An English In Kentucky


















Saturday July 19th 2014  Tim Candler


    There's a Chipping Sparrow in the Vegetable Garden who has been absent tail feathers for maybe six or seven weeks.  And I'll tell you this much, it's a very cute Chipping Sparrow. A cuteness that could have something to do with an absence of tail feathers, or it could have something to do with some part of this Chipping Sparrow's character.  He, or she, will follow the Gardener around during that period of the day the Gardner devotes to his hose pipes, not an easy time for anyone, because hose pipes are designed by the devil to test a Gardener's ability to survive in hell. And I think the tail featherless Chipping Sparrow might be the devil's agent here where I live because during moments of discord between man and hose pipe, the tail featherless Chipping Sparrow will sit still in the fence wire, and very obviously is taking mental notes.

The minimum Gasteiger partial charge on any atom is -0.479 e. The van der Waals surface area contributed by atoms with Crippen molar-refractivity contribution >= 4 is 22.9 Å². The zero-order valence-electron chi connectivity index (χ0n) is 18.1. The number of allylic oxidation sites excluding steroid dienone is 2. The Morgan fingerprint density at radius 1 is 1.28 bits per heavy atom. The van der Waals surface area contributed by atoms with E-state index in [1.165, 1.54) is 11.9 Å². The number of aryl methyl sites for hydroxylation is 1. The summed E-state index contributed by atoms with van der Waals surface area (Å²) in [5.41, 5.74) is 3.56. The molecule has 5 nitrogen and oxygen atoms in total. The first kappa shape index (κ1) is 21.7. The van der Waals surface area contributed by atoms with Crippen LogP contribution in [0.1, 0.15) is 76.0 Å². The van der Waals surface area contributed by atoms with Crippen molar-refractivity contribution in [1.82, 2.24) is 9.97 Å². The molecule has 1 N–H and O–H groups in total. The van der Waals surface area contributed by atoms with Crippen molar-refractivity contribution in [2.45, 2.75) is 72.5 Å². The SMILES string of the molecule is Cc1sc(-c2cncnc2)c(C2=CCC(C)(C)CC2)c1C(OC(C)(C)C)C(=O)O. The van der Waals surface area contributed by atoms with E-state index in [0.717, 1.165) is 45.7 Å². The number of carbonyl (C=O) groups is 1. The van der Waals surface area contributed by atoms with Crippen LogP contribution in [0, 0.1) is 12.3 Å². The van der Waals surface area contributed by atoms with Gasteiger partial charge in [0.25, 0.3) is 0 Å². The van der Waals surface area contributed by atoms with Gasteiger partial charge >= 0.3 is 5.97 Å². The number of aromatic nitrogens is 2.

I guess the questions are endless, but the first one that springs to my mind is how did this Chipping Sparrow lose tail feathers. And here, I always find myself thinking it has something to do with sitting on eggs. Then you sort of have to think that maybe some feral rogue pounced, and the Chipping Sparrow went Lizard tail and flew safe to the high places. And being without tail feathers for a Chipping Sparrow has to be awkward, because I have noticed that a tail featherless Chipping Sparrow tends to prefer flying low and in straight lines, which suggests to me that an absence of tail feathers interferes with flight patterns. Then there is the business of appearance, how do Chipping Sparrows feel about tail featherless-ness in others of their kind. And I guess it's at this point that a Chipping Sparrow has no option but to enter a negotiation with the devil. A something that my own species seems to increasingly  accomplish by going shopping.

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